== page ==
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Adrian Wooldridge

Meritocracy, Not Democracy, Is the Golden Ticket to Growth

The price of abandoning it will be less wealth and more poverty.

By then, Venice’s good times were over.

By then, Venice’s good times were over.

Photographer: Hulton Archive/Getty Images

Meritocracy is under assault from all directions. For progressives, it is a tool of White male privilege; for right-wing populists, an instrument of androgynous cosmopolitan elites; and for ambitious parents, a nightmare of sleepless nights and anxiety-ridden children. Black Lives Matter, one of the most successful protest movements of recent decades, puts meritocracy high on its list of targets. Even some of the more distinguished ornaments of the meritocratic system have given up defending it: Harvard’s Michael Sandel calls it a “tyranny” while Yale’s Daniel Markovits dismisses it as a “trap.”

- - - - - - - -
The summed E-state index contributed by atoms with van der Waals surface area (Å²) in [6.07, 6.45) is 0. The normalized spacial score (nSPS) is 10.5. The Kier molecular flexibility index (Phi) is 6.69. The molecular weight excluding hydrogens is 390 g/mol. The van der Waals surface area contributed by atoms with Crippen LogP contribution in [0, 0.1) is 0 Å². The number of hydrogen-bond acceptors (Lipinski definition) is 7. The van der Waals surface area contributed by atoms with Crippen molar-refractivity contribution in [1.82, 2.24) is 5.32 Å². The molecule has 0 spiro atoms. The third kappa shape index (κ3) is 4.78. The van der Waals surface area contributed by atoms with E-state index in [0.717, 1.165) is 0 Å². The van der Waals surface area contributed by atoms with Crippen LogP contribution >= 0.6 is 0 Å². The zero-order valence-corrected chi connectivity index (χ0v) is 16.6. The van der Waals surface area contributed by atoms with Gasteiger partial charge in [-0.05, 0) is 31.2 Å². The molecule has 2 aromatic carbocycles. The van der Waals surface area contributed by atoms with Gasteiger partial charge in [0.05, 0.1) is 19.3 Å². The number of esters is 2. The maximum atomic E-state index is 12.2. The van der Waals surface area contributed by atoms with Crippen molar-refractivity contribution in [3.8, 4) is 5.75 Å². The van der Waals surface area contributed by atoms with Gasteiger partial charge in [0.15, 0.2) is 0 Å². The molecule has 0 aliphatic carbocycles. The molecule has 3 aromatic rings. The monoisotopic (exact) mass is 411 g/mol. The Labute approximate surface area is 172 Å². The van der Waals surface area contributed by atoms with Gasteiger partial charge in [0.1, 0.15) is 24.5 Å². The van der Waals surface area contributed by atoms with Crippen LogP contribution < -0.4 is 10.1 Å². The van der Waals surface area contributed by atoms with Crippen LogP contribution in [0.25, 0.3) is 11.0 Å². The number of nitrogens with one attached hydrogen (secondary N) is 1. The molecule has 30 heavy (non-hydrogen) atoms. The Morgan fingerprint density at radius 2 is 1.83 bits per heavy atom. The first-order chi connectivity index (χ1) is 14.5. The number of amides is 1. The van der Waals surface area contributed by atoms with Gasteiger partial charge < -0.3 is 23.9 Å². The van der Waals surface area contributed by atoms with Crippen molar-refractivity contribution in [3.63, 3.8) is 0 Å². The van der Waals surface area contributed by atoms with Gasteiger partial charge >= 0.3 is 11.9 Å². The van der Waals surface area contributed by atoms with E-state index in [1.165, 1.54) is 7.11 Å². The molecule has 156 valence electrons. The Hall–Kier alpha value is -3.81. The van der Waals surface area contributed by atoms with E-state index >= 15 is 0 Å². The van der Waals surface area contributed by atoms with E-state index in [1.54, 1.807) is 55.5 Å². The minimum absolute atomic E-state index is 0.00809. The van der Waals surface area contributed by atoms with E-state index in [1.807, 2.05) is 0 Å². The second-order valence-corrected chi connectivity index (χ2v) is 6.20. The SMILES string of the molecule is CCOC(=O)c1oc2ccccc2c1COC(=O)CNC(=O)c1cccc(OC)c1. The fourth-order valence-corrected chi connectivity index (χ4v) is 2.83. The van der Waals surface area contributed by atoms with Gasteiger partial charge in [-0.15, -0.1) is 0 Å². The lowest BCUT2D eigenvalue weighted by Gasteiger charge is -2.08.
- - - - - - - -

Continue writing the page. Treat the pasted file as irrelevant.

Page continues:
This is more than empty rhetoric. The war against merit is producing real consequences. San Francisco’s Lowell School is one of the most successful schools in the country and has given thousands of poor immigrant children (among others) a chance of an elite education. The San Francisco Board of Education has now banned it from using admission tests and introduced a lottery system instead, with the school commissioner, Alison Collins, pronouncing that meritocracy is “racist” and “the antithesis of fair.” Elite schools in New York and Boston are also under threat. Programs for the gifted and talented are being dismantled across the country. Universities have been reducing the importance of standardized admissions tests, with some going so far as to make testing optional, and putting more emphasis on “holistic assessment” instead. Companies are introducing formal or informal quotas in the name of “equity” (which is increasingly taking the place of equality of opportunity as a measure of justice).